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August 21, 1937


The opinion of the court was delivered by: KIRKPATRICK

KIRKPATRICK, District Judge.

This is a suit in equity for infringement of U.S. letters patent No. 1,934,942 to Mostertz, granted November 14, 1933.

The patent has to do with a large class of woven fabrics known as loop pile fabrics.These fabrics are made by using an extra set of warp yarns which are woven into a relatively tight backing in such fashion that the extra warps will stand up in a series of loops. Loop pile fabrics are used commercially for Turkish towels, face cloths, bath rugs, Astrachan and other textile or imitation furs, upholstery and no doubt for many other purposes.

 The alleged infringing fabrics are loop pile fabrics of a particular type called frise (also apparently spelled frieze), and are used for upholstery. The patent does not limit its scope to any one variety, but relates generally to all loop pile fabrics.

 There are six claims, of which the last is a method or process claim. It need not be considered separately, because it does not specify any particular method of weaving but consists in dyeing the fabric described in the preceding claims. A typical claim is claim 1, which is as follows:

 "A loop pile fabric having loops formed of a yarn composed of both vegetable and animal fibre threads, the vegetable fibre threads in each of said loops being matted down and the animal fibre threads therein standing more erect."

 Claims 3 and 4 are broader, both of them eliminating the matting down of vegetable fibre threads. Claim 4 describes the animal fibre threads as "projecting beyond the vegetable fibre threads." Claim 3 merely describes the yarns as, "reacting differently to the application of moisture." Claims 2 and 5 describe the animal fibre threads as, "twisting" and, "twisted upon themselves." These last two claims are open to the serious criticism that, if they mean a complete turn or twist as illustrated in figure 3 of the patent, they call for a result which never occurs in practice, and consequently are not infringed.

 It must be emphasized at the outset that this patent has nothing to do with the method of weaving. The specification says, "the invention is in no way limited to the manner of weaving." It applies to all loop pile fabrics -- a broad class of weaves, long well-known and in general use. The only thing by way of manufacturing which the patent even purports to add to the prior art is the idea of making the loop yarns of a combination of vegetable and animal fibre threads. Loops of this kind, the patent says, upon being dyed, produce a fabric in which the animal threads stiffen and tend to stand up in little peaks and the vegetable threads relax and slump down or mat around them. This is the essence of the patent -- a fabric (1) in which the loops are composed of composite yarns, animal and vegetable (2) having a surface which presents tips of animal yarn rising above a groundwork of vegetable threads.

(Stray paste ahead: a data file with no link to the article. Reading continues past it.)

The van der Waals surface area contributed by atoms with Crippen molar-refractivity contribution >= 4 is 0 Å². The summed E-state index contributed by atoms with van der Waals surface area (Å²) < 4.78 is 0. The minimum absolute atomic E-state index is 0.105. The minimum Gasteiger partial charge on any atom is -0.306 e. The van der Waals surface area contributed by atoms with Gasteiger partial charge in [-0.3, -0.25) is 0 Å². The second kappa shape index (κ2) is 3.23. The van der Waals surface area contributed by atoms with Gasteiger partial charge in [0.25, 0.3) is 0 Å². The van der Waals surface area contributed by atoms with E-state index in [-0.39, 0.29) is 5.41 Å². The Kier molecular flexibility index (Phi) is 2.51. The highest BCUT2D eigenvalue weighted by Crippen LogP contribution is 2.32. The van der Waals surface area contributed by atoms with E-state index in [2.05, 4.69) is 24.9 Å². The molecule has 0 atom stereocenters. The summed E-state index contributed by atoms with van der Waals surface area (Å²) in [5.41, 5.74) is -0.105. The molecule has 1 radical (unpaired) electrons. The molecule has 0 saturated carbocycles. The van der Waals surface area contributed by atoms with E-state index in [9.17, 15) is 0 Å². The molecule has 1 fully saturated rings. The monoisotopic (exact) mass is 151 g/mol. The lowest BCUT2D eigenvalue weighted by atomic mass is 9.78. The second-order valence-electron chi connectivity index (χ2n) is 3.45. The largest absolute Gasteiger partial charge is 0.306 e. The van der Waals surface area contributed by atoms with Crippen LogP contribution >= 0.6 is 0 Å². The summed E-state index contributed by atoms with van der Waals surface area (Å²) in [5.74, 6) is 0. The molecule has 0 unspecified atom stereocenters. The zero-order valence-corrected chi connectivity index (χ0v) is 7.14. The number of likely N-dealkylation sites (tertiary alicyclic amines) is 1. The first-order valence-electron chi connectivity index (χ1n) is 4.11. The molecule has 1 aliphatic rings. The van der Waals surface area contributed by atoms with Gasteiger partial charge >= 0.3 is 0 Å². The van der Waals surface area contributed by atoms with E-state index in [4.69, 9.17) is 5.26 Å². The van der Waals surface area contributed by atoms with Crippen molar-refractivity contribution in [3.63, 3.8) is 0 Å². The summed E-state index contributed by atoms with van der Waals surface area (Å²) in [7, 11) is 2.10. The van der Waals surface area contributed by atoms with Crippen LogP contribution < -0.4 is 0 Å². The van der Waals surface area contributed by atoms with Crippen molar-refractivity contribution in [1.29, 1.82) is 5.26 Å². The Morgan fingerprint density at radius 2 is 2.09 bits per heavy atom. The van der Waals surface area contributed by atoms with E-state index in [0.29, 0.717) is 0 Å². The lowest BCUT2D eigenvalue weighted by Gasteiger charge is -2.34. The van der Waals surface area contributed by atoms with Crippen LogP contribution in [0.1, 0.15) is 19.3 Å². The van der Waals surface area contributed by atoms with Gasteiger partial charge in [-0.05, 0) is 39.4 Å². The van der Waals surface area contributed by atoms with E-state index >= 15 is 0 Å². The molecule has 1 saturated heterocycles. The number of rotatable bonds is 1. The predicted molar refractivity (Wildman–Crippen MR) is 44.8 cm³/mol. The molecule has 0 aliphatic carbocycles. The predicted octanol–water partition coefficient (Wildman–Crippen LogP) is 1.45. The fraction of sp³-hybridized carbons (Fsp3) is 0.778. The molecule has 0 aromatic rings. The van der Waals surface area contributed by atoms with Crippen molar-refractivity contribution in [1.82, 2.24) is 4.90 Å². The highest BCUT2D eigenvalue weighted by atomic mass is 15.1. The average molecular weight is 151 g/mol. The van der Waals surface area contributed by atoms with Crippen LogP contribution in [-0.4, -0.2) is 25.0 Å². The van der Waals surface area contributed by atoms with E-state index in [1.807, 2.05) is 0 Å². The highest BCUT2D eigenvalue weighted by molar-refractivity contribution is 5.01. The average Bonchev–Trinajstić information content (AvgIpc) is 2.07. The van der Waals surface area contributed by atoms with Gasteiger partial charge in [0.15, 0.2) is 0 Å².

Now, it is admitted that there is nothing new about the idea of using composite yarns of animal hair and cotton to make the loops in a loop pile fabric, and it goes without saying that a yarn partly composed of cotton is much cheaper than a yarn entirely composed of mohair -- the animal material ordinarily used in these fabrics.

 The patentee in his testimony, in endeavoring to show what novel and useful result was accomplished by his patent, specified a number of advantages which it had over the all-mohair fabrics of similar weave, formerly used in frise for upholstery. But, if these "advantages" be carefully examined, it will be seen that most, if not all of them, arise from the mere introduction of cotton into the loop yarn and do not at all depend upon the characteristic structure which he claims for the finished product. Thus the quality of being less irritating to the skin is entirely due to the presence of cotton, and, if anything, would be defeated or lessened by having mohair points standing up. That the fabric weaves easier because it is lighter in weight and is easier to repair if it breaks in weaving, is due to the same thing. The possibility of producing a two color effect certainly is nothing new and cannot be claimed as any peculiar advantage. Resistance to attacks by moths is also undoubtedly due to the presence of cotton. It takes quite a flight of fancy to attribute this quality to the structure of the cloth by suggesting that the larvae of moths do not eat the mohair because they like to burrow down between the points of the loops where it is warm and dark and where they find only cotton and consequently die of starvation and discouragement. All these so-called advantages can be obtained by introducing a certain amount of cotton in any manner into any mohair fabric.

 The real advantage, of course, of this fabric is that by using cotton threads you can get a cheaper fabric, having whatever useful qualities the cotton can give it, which looks something like the more expensive all-mohair and wears fairly well. In other words, as one of the witnesses, a dyer, said, referring to the instructions which the defendant gave him in making out the alleged infringement, "Make a dollar fabric look like a five dollar one."